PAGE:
“Brown's private firm benefits from Microsoft as we showed many times before, so he never relents.”Now we get to the ugly parts where Microsoft is attacking ODF, as usual. Alex Brown [1, 2, 3, 4, 5, 6, 7, 8, 9, 10, 11, 12, 13, 14, 15, 16, 17, 18, 19, 20, 21, 22] is sticking his nose again, trolling/heckling John with some poison against ODF (see the comments in the blog above). Brown's private firm benefits from Microsoft as we showed many times before, so he never relents. Microsoft's very unethical Doug Mahugh is also pushing the same Microsoft line, which gets passed around by others who are associated with Microsoft. It's like a cult of money and power. Corruption is a key ritual, which the heavily-spammed ANSI pretends never happened. But to quote Brown's predecessor: "This year WG1 have had another major development that has made it almost impossible to continue with our work within ISO. The influx of P members whose only interest is the fast-tracking of ECMA 376 as ISO 29500 has led to the failure of a number of key ballots. Though P members are required to vote, 50% of our current members, and some 66% of our new members, blatantly ignore this rule despite weekly email reminders and reminders on our website. As ISO require at least 50% of P members to vote before they start to count the votes we have had to reballot standards that should have been passed and completed their publication stages at Kyoto. This delay will mean that these standards will appear on the list of WG1 standards that have not been produced within the time limits set by ISO, despite our best efforts.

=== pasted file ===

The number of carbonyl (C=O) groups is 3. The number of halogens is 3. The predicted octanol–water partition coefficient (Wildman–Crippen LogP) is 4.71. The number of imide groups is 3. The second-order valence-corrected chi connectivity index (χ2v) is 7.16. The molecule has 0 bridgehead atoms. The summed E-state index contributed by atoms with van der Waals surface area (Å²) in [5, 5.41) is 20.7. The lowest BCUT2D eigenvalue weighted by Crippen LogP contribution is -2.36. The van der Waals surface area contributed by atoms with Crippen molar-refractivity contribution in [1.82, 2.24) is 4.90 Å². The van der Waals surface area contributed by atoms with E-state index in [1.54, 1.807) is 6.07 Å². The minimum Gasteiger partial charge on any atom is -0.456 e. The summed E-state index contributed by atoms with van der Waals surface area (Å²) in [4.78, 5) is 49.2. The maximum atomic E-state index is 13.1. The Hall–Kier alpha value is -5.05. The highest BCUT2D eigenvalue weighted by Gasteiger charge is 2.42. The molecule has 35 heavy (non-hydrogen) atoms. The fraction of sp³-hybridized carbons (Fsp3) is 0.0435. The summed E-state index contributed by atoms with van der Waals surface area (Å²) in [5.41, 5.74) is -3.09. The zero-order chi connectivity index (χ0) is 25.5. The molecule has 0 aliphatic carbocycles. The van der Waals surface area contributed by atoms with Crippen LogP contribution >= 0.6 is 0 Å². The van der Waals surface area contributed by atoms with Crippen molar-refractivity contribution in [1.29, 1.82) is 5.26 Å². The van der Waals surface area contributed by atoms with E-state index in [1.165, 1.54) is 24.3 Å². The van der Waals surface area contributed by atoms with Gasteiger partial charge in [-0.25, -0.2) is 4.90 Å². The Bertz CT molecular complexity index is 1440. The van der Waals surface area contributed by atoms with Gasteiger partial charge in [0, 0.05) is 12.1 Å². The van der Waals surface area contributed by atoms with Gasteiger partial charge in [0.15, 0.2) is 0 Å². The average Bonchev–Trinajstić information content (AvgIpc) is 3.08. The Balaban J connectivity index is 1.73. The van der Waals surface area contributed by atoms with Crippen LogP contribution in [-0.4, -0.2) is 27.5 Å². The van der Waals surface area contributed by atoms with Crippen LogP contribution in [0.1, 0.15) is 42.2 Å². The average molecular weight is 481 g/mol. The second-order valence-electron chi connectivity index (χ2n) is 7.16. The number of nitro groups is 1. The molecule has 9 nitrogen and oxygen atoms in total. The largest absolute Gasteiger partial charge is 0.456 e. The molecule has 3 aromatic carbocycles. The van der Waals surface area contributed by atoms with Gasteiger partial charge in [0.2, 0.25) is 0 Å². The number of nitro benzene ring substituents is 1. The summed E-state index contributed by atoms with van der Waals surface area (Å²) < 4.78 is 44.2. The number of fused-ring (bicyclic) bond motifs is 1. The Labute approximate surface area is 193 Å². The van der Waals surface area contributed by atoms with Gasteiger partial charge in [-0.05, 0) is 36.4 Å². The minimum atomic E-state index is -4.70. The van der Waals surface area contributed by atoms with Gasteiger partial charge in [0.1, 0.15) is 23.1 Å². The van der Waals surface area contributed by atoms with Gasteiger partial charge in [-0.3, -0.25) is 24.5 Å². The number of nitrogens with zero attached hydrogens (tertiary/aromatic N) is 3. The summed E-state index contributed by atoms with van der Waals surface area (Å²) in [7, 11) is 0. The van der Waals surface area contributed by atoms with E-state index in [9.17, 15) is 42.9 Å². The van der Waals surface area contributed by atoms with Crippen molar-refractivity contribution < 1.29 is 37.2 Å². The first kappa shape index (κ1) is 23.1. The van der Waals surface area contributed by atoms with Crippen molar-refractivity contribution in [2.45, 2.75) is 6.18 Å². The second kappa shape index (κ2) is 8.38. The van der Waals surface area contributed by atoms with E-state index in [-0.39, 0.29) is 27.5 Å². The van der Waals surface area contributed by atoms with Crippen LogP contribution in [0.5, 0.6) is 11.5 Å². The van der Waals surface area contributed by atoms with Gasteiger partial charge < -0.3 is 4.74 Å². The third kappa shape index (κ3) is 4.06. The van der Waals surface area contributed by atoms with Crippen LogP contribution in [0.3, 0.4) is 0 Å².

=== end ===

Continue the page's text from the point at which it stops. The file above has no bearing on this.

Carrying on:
"The disparity of rules for PAS, Fast-Track and ISO committee generated standards is fast making ISO a laughing stock in IT circles. The days of open standards development are fast disappearing. Instead we are getting “standardization by corporation”, something I have been fighting against for the 20 years I have served on ISO committees. I am glad to be retiring before the situation becomes impossible."

It indeed became impossible and ISO is now corrupt [1, 2, 3, 4].

ISO sells stamps



So, Microsoft got away with misconduct, who cares? Many people said the same thing when George Bush stole the elections. Whatever.

A post that we cited the other day comes from Rob Weir and Glyn Moody calls it a "good summary of where we are, and why Microsoft's moves are fishy..."

Microsoft's obligations are by definition unethical and very much against ODF. That's just how the company operates, for its shareholders. "[T]hat's super screwy because "O"OXML is Microsoft's format. ODF is the REAL open format," says this one person to a peer/friend, later adding that the nature of this situation is "making ODF far more resilient against bugs, because they can easily be patched."